“Come on then,” the protagonist of Sebastian Godwin’s underwhelming cinematic trip into hell, Homebound, says, urging his offspring to hurry up. “Up the apples and pears.” That’s British slang for stairs. Sadly, aside from some mildly amusing linguistic quirks, the things we tend to associate with independent British cinema – acerbic humor, mind-bending horror, innovation – are largely absent here. Over a very short running time of 71-minutes, writer-director Godwin slowly and somewhat clumsily builds tension, preparing viewers for an insane twist. To call the film’s non-ending a letdown would be a disservice to letdowns.
The plot in a nutshell: Richard (Tom Goodman-Hill) takes new girlfriend Holly (Aisling Loftus) to meet his kids, only to find the house spooky, dark, and empty – until the ghost-like Anna (Raffiella Chapman) greets them with weird “killer child” vibes. Richard’s other two children, Ralph (Lukas Rolfe) and Lucia (Hattie Gotobed), project an even stronger sense of menace. Their mother is conspicuously missing.
“…find the house spooky, dark, and empty – until the ghost-like Anna greets them…”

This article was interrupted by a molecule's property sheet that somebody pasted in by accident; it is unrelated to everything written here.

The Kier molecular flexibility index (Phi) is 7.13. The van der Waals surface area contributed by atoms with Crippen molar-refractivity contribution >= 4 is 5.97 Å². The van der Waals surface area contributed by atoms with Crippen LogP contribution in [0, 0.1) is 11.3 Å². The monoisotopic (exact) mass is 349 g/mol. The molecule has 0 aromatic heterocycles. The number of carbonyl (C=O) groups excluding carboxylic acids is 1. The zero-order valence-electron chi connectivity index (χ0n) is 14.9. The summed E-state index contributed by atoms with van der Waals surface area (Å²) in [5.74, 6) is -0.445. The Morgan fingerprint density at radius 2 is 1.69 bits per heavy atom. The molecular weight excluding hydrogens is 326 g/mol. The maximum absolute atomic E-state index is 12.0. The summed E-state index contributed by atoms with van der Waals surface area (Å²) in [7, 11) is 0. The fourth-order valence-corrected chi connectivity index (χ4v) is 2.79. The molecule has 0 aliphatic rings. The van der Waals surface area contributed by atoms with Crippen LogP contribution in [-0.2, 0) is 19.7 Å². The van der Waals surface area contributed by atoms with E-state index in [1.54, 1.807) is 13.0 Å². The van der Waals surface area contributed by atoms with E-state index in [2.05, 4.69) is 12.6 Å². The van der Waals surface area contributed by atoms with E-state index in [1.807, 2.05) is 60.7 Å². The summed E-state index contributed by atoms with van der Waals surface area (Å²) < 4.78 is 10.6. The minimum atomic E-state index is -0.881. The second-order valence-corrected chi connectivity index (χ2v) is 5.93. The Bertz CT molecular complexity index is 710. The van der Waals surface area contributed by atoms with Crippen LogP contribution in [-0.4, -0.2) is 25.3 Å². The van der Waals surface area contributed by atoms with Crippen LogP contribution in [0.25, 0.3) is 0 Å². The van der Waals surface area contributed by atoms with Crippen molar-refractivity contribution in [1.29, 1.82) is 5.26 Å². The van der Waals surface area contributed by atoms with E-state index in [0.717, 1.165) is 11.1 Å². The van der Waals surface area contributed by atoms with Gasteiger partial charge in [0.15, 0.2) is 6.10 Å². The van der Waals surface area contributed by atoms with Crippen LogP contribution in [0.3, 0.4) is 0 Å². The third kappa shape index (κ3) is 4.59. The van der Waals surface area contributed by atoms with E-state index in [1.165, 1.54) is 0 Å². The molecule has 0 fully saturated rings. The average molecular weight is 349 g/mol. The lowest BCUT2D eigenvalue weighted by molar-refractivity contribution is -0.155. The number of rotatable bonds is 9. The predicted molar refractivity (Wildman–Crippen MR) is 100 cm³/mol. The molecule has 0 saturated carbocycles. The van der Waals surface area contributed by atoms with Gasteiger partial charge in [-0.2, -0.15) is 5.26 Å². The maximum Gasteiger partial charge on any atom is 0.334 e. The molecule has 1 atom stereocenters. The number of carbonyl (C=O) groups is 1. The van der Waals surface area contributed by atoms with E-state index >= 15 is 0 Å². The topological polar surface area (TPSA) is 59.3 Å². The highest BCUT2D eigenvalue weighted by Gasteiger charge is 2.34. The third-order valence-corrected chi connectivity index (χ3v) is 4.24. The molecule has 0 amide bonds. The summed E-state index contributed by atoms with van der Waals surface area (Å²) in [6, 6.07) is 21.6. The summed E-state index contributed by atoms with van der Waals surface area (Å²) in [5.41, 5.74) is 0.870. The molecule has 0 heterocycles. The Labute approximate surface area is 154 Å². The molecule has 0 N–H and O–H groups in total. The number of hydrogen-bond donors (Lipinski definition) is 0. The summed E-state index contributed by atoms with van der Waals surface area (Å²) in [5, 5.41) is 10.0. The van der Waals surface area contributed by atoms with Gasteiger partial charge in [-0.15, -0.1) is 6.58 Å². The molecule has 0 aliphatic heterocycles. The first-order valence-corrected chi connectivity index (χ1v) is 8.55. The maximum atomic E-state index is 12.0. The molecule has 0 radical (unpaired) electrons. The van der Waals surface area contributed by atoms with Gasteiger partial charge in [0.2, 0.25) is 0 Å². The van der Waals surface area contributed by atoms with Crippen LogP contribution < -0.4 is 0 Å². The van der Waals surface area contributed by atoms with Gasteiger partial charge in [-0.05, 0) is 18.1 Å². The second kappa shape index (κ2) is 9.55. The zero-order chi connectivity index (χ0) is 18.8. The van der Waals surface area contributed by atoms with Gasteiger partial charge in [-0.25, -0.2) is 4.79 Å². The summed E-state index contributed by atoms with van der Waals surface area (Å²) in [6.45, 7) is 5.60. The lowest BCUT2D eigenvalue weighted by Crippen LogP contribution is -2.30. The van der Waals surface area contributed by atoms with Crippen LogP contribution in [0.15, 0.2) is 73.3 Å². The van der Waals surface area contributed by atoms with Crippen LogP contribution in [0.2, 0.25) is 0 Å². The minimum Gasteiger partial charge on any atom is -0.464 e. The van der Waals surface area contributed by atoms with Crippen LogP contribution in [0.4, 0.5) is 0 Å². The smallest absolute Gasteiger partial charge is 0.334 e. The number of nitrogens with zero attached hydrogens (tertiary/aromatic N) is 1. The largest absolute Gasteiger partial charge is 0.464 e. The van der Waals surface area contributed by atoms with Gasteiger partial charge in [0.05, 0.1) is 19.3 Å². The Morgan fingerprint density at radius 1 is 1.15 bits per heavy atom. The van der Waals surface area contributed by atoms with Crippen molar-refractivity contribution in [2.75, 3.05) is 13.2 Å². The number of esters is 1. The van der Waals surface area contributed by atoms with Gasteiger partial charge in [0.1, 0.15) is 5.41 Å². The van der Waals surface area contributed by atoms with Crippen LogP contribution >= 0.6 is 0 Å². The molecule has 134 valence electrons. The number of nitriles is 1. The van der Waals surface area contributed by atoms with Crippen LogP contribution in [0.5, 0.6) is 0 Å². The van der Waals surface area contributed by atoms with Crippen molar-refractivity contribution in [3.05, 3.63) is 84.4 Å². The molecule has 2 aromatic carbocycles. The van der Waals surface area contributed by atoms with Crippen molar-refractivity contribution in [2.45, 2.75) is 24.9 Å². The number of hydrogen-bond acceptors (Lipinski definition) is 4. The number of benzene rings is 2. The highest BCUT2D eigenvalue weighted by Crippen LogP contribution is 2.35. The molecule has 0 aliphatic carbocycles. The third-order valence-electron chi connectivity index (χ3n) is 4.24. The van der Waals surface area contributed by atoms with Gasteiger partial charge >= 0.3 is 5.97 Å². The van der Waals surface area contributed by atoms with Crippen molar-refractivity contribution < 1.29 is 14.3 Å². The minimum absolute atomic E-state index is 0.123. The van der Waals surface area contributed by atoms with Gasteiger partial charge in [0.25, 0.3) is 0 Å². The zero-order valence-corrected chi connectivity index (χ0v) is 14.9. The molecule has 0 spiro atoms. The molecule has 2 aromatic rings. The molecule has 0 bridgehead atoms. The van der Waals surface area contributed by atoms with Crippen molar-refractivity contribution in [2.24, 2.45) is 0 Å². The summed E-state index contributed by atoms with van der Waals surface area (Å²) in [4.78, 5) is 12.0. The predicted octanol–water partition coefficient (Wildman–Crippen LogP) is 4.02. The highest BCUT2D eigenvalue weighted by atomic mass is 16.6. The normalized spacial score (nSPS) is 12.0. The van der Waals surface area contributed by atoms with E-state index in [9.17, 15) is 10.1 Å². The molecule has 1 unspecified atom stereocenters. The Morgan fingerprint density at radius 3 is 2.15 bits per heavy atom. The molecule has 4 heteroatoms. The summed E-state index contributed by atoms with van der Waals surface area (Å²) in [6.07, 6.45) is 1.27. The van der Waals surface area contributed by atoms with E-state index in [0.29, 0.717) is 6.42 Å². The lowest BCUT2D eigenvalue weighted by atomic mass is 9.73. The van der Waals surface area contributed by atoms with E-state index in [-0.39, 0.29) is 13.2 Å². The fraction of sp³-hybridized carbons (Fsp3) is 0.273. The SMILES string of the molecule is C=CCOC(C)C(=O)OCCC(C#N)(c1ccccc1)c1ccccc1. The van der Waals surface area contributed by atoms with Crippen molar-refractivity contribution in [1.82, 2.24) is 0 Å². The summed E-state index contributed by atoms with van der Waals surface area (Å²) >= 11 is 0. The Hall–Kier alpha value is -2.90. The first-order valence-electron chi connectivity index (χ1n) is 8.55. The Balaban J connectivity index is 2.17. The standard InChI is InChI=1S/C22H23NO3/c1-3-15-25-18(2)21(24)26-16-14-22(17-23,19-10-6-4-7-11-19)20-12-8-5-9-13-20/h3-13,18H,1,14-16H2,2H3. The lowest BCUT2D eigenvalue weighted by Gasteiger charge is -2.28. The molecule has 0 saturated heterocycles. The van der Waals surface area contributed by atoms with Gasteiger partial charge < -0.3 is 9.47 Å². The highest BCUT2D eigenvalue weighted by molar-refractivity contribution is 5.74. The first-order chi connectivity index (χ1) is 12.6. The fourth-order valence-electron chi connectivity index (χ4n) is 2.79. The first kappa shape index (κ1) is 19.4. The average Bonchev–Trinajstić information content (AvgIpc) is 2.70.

Holly is understandably unnerved. What’s less understandable is why she doesn’t bolt out the door the minute the crazed family slaughters a goose (“Lucia, show us what you’re made of,” Richard taunts), or when Richard gets inebriated with the kids, or water-tortures one of them. Yes, it’s that kind of movie: ludicrous but seemingly unaware of its own pretensions, never quite so-bad-it’s-good, but rarely good enough to rise above bad. The filmmaker seems confident that he’s assembled an “elevated horror,” minimalist masterpiece. Unfortunately, the result is just minimal.
Loftus delivers a one-note, screechy performance throughout Homebound; she seems confused, not quite sure how to react to all the creepiness avalanching upon her. Goodman-Hill fares better as the increasingly demented father, yet there’s not much even a stalwart could do with the underwritten character. The children, dare I say, fare best – although it may be because their characters are inherently a smidge more intriguing than the bland central duo.
Homebound barely qualifies as a feature-length film. Perhaps it would’ve functioned better as a condensed short or an expanded, deeper dive into madness. Godwin’s effort is both over-the-top and extremely conventional. It brings to mind the similarly low-budget Dogtooth, another exploration of unconventional parenting, but, unlike Yorgos Lanthimos’s masterpiece, it feels underexplored and crude.
"…exploration of unconventional parenting..."